The walls of Brexit haven’t gone up yet, but as of the 31st of January, they’re officially under construction. This week marked the first season of London Fashion Week to be held in the wake of the United Kingdom’s withdrawal from the European Union, meaning much of the conversation has inevitably turned to where the country’s fashion industry will find itself in a year’s time. Until the transition period ends on December 31—after which the country will be leaving the E.U.’s customs union and single market—any conclusive answer to this question remains difficult to say.
But political instability hasn’t put a stopper on British creativity before, and it doesn’t seem likely to now. As if instinctively pushing back against the nationalist rhetoric plastered daily across U.K. tabloid headlines, the support for storytellers celebrating London’s multicultural spirit through fashion has only continued to swell. And proof of London’s ongoing appeal lies not only in the second- and third-generation British talents continuing to proudly plant their flag here—Grace Wales Bonner, Nicholas Daley, Ahluwalia, and Paria Farzaneh were all highlights once again at last month’s menswear shows—but also those who have the conviction to ground their operations within the city right now.
The Chinese designer Yuhan Wang showed her first collection independent from the Fashion East incubator program on Friday, and was also shortlisted this week for the LVMH Prize. Having recently received a U.K. Exceptional Talent visa, she joins the likes of the Korean designer Goom Heo and the Indian designer Kaushik Valendra, both of whom are fully committed to building their businesses within this diverse community of London designers. If that’s not testament to the dynamism of London’s fashion scene in 2020, then what is?
The conversation around the fluctuating fortunes of the big four fashion weeks will always swirl, but the brands who impressed most in London this week were those paying that little mind. Cheeringly, it’s the stiller, smaller voices that have spoken the loudest this season; those happy to cut their own, boldly new paths with a minimum of clamor or fuss. The notion of establishing a global megabrand holds little appeal to these designers not simply due to the overwhelming workload, or the well-documented risk of burnout. It goes against their very principles—and for them, principles come above all else.
The most obvious area in which this rings true is London’s place at the forefront of the conversation surrounding sustainability. For many, the actions taken to combat climate change by major fashion houses—largely via initiatives that are heavily publicized, but carry negligible benefits when held against the brand’s wider impact—have been met with cynicism. They can feel at best glib and insincere, at worst, a Band-Aid on a bullet wound. The designers in London making real strides in this area knew that already. Few are willing to define themselves solely by a word as nebulous and regularly misused as sustainable, when for them, it’s so fundamental; so deeply embedded in what they’ve been doing from the very beginning.
Emerging as the unlikely ringleader on this front is Phoebe English, who despite launching her label in 2011, has hit a second wind in recent years with her meticulously researched and genuinely groundbreaking forays into the future of sustainable fashion. It isn’t just her compostable packaging or buttons made from milk proteins that impress, either, but her belief in radical transparency: English spoke to Vogue in September of last year about the community of designers she’s building through group sustainability meetings held over WhatsApp, where these discoveries can be easily shared.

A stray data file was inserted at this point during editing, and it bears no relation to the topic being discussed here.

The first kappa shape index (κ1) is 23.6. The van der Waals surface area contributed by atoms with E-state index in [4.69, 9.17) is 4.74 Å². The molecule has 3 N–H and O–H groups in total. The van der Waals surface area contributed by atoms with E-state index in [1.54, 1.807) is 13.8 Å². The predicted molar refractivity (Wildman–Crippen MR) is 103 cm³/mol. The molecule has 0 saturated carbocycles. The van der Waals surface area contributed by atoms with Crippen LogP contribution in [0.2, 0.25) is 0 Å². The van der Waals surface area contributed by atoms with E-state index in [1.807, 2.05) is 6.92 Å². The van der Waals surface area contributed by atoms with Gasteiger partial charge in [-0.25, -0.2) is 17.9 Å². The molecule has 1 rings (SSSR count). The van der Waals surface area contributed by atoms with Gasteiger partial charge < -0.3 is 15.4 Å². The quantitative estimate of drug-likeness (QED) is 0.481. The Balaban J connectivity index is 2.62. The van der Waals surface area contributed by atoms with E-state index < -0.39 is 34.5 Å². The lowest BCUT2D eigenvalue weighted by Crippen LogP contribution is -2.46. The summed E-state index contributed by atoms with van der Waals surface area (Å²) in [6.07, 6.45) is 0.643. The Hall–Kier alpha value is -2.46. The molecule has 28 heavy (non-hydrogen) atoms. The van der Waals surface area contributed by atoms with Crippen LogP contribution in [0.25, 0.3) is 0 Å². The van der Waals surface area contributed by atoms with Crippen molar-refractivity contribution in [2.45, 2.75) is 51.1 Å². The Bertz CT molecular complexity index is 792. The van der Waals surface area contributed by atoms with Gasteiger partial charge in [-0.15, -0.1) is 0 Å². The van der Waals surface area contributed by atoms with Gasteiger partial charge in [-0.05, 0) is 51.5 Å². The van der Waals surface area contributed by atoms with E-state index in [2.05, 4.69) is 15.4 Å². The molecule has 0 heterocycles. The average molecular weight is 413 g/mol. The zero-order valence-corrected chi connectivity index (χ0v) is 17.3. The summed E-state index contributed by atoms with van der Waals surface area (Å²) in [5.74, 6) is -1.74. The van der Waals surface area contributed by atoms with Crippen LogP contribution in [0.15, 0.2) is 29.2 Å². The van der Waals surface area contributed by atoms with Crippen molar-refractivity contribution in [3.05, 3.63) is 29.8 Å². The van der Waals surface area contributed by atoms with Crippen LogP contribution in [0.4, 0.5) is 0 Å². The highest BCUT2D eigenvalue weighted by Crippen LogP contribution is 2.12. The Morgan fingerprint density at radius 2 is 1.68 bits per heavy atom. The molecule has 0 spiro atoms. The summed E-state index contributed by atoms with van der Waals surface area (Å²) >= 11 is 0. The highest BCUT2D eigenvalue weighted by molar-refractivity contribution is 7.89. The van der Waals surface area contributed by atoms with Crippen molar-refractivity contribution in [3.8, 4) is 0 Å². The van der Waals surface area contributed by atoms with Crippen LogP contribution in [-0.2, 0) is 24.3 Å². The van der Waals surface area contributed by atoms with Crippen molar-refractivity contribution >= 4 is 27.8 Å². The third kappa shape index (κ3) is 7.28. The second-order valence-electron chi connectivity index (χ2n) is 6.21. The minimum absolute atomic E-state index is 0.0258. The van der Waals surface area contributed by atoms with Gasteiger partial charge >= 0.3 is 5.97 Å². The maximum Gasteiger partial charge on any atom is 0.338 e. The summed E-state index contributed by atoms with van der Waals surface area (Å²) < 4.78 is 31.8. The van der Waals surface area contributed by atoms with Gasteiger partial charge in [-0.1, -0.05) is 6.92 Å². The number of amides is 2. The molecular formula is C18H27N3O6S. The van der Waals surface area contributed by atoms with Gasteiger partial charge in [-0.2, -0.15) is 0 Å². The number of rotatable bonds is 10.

The Irish-born designer Richard Malone, meanwhile, showed his collection on Friday afternoon, once again proving his alchemical ability to craft upcycled fabrics into something strikingly luxurious, and to transform plant-based dyes into a kaleidoscope of color. This time, what impressed most were the thoughtful methods he’s been embracing to work more responsibly across all levels of production—a commitment to social justice that was part of the jury’s decision to award him the International Woolmark Prize yesterday. Malone noted his pledge to paying his tailors and pattern-cutters an hourly rate well above industry standard; so too do his dyers and weavers working abroad earn four times the fair-trade average. Again, Malone’s priorities don’t lie in securing dozens of new stockists each season, or selling thousands upon thousands of dresses. It’s about finding a new method of building a fashion business from the ground up, that’s sustainable in every sense.
Perhaps the real reason why some may have mistakenly interpreted London’s fashion scene as hitting a wobble—or for those using more drastic terms, as entering a moment of decline—is simply that the eclectic tapestry of London design talent today defies neat categorization. Sure, there isn’t the kind of tidy cohesiveness that makes for bold, impactful headlines, but that feels like something to be admired. The most exciting designers working in London today are content to forge their own paths, to expand their businesses at their own pace, and to remain conscientious at every step.
Gone are the blazing egos and fierce competitiveness of decades past. (Well, maybe not quite yet—fashion without a little competitiveness would be boring, after all.) London’s current crop of emerging designers are more likely than ever to be spotted attending and applauding each other’s shows, or pooling their knowledge and resources freely with each other over social media. They may not be breaking the mold with the same bombast and spectacle as those of decades past, but that’s because they believe in a future for fashion that’s smarter, kinder, and possesses a greater generosity of spirit. In 2020, that’s a real success story.